I have recently been confronted with a situation with a client where a few miscommunication issues took place. As I worked through the misunderstanding, it got me thinking how much better things would be in life and business if we all communicated more effectively and developed Emotional Intelligence to get a good outcome to some tricky situations we are faced with.
The art of Emotional Intelligence & its effectiveness in business
It is widely accepted that soft skills such as active listening greatly affect how people feel and respond to their boss, clients and senior management. If they feel valued, appreciated, and heard, they are engaged and motivated to achieve goals set out by leadership. Great leadership is, in fact, servant leadership: attending to team members with empathy and helping them succeed.
Emotional intelligence deepens our empathy—a capacity to sense the feelings of others. Our ability to use soft skills determines our level of emotional intelligence. However, a recent Harvard Business Review article reports that the quality that most senior executives lack is empathy. For this reason, it is essential that all of us understand emotional intelligence.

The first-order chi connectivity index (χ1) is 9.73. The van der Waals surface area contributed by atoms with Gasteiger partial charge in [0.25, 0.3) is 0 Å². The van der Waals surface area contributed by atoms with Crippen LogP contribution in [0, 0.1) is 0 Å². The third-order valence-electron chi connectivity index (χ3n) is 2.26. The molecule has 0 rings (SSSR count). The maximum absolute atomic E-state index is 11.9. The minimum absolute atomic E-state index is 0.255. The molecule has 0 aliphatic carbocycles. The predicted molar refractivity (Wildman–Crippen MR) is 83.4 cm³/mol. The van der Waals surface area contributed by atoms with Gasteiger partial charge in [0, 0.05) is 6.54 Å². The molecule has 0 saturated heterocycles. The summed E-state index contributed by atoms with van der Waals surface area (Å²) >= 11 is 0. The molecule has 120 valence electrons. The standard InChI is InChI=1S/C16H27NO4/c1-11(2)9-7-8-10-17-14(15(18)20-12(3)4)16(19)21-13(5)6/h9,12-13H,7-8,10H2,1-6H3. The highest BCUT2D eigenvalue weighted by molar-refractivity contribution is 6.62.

Simply put, emotional intelligence is that “something” within us that helps us to sense how we feel and enables us to truly connect with others and form a bond. It gives us the ability to be present and listen to someone when they most need it. And emotional intelligence is that sense of internal balance within us that enables us to keep our composure, make good decisions, communicate successfully, and maintain effective leadership even when under stress.
The four main skills of emotional intelligence are:
Self-awareness – our ability to perceive our emotions and understand our tendencies to act in certain ways in given situations
Social awareness – our ability to understand the emotions of other people (what others are thinking and feeling)
Self-management – our ability to use awareness of our emotions to stay flexible and direct our behaviour positively and constructively
Relationship management – our ability to use our awareness of our own emotions and those of others to manage interactions successfully.
To be sure, it’s our soft skills that put people at ease, help them feel appreciated, and enable us to build and maintain solid relationships founded on confidence and trust. And yes, being friendly and likeable matters a lot, too!
We also can all appreciate how much our mood matters. Our mood is contagious. As a leader, if our mood is positive, it ignites a spirit of trust, good energy, collaboration, pride in our work, respect for senior management, and healthy risk-taking. If our mood is bad, well, we can expect a culture rife with fear, anxiety, high turnover, and poor financial results.
So next time you have a misunderstanding personally or professionally consider the impact it has on you and maybe actively putting into action some emotional intelligence skills will ensure a positive outcome and a better working relationship moving forward, as it did for me with my client situation recently.